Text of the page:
Manila Bay is beautiful to look at from the skies as flights take off and land, but it has been a polluted sewage dump for years. The Philippine Government has been planning to clean up Manila Bay since 2008, and in 2019, the gigantic task commenced.
Both the military and the public have removed the majority of the visible trash from the shoreline, and there are talks about how to prevent the re-occurrence of this issue. More significantly, Manila water utilities are working hard to build more sewage treatment plants and offer de-sludging for areas not connected to the main sewage systems.
Additionally, the informal settlers living on the shorelines pose significant challenges to the government – their relocation and how to address the raw sewage flowing to the bay.
PhilStar Global reports:
“Saving Manila Bay does not only involve building STPs. It requires implementation and enforcement of solid waste management plans, resettlement of informal settlers and removal of illegal structures, greening projects, and restoration of mangrove areas, among other tasks.”
Aside from Metro Manila, effluents all the way from Central and South Luzon all end up in Manila Bay.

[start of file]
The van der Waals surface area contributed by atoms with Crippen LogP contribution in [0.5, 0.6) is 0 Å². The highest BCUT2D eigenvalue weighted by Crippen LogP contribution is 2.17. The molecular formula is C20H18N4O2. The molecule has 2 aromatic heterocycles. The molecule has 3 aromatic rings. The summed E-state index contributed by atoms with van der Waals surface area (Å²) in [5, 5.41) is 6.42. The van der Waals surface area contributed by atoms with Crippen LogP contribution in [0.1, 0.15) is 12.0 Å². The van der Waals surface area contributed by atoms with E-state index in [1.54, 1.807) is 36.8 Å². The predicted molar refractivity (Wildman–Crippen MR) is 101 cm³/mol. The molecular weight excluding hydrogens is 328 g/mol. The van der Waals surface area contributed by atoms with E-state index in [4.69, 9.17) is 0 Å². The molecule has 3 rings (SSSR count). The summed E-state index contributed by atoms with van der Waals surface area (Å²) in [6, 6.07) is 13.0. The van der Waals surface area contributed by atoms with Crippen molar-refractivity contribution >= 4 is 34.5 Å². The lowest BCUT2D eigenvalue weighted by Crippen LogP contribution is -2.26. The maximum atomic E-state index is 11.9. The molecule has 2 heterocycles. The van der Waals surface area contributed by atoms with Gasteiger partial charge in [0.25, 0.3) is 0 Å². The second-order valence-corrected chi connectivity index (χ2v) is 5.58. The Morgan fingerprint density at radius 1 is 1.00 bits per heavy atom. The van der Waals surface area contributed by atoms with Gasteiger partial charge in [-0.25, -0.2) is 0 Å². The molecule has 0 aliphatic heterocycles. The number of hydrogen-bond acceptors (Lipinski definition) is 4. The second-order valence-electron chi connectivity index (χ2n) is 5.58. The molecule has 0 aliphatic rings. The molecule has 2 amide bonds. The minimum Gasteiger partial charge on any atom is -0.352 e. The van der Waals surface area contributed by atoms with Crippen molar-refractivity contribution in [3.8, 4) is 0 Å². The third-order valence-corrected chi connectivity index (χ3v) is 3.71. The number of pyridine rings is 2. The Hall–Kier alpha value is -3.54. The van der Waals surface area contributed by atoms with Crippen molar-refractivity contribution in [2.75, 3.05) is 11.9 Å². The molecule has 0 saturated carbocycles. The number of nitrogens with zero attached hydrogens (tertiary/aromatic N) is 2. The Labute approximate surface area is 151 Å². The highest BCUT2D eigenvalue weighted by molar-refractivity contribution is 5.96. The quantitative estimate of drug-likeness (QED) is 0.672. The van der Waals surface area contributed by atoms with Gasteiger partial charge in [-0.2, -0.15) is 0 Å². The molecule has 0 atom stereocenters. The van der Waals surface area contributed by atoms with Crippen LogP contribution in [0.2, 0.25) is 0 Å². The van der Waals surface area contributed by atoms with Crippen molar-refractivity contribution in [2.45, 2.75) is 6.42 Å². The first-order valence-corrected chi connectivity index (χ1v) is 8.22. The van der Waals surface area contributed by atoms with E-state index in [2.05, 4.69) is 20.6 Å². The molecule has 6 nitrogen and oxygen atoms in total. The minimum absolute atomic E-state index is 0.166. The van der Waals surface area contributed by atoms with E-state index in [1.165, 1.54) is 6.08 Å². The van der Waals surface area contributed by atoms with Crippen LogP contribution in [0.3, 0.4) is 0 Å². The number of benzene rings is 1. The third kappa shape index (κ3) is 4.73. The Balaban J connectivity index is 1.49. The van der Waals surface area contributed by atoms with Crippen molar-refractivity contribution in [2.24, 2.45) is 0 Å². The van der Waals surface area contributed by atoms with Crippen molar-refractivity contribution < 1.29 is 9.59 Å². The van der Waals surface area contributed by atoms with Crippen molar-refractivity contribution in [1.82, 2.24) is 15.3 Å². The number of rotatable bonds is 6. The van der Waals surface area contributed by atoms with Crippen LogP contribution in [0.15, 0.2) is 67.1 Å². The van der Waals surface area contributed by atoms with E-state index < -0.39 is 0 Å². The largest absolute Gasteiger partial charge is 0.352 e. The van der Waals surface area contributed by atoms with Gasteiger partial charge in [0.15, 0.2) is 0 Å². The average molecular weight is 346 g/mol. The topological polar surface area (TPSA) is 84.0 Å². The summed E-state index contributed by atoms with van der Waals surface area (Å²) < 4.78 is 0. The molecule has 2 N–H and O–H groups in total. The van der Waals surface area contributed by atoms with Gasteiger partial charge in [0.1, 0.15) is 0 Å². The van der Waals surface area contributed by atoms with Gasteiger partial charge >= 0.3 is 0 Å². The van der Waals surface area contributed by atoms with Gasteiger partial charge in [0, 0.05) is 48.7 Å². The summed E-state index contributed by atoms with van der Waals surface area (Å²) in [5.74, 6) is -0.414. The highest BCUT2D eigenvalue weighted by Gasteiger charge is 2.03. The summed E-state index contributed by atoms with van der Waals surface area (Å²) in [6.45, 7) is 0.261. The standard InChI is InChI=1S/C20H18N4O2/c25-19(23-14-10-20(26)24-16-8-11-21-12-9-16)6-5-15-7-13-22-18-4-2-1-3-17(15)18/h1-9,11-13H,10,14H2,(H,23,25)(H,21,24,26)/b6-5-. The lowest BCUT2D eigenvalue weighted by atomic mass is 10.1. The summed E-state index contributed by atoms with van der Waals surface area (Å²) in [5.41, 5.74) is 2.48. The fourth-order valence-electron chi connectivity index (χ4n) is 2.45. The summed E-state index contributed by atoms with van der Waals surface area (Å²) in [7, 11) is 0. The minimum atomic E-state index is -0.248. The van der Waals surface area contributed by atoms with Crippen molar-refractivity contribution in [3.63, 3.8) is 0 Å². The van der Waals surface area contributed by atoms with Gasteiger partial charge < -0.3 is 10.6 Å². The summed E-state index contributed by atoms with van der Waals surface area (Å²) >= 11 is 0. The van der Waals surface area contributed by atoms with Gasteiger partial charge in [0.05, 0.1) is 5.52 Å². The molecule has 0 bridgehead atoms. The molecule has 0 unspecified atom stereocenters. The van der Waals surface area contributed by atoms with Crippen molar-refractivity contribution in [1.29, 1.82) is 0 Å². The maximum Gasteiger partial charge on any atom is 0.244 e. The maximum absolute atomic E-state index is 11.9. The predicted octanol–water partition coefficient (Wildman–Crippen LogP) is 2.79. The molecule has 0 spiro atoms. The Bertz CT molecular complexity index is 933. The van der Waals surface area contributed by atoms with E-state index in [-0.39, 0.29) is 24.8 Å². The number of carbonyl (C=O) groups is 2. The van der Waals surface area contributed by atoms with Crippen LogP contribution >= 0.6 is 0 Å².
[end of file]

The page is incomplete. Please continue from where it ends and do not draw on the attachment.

The clean-up of Manila Bay is a multi-faceted, multi-layered issue and will require cooperation between municipalities, water utility companies, residents, and the government.
On 1 January 2021, the Phil star reports that the Manila Bay clean-up is on track. Significant improvements have been made, such as:
- a new solar-powered sewage treatment plant (STP) with the capacity to treat 500 thousand liters of wastewater per day from three drainage outfalls,
- a significant drop of fecal coliform in the 3 Manila Bay sites, including the Baywalk area,
- regular clean-up of creeks, ditches, and rivers, including dredging and desilting operations,
- installation of geoengineering interventions in the bay like trash booms and silt curtains, and
- construction of a sewerage interceptor in one of the provinces surrounding the bay with communal septic tanks to minimize direct wastewater discharge.
- Portable toilets were also made available to informal settlers in the area.
Sustainable solutions to environmental degradation require holistic community engagement and multiple work programs, as demonstrated by this article.
Infrastructure management and provisioning of new or updated infrastructure solutions play a part in the wider community solutions deployed.
- “Volunteers cleaning up trash along the coast of ManilaBay” by Bombona78 – Own work, CC BY-SA 4.0, https://commons.wikimedia.org/w/index.php?curid=64735917
- “The beach during its temporary opening in September 2020” by patrickroque01 – Taken using my own camera DSC-WX80, CC BY-SA 4.0, https://commons.wikimedia.org/w/index.php?curid=95978773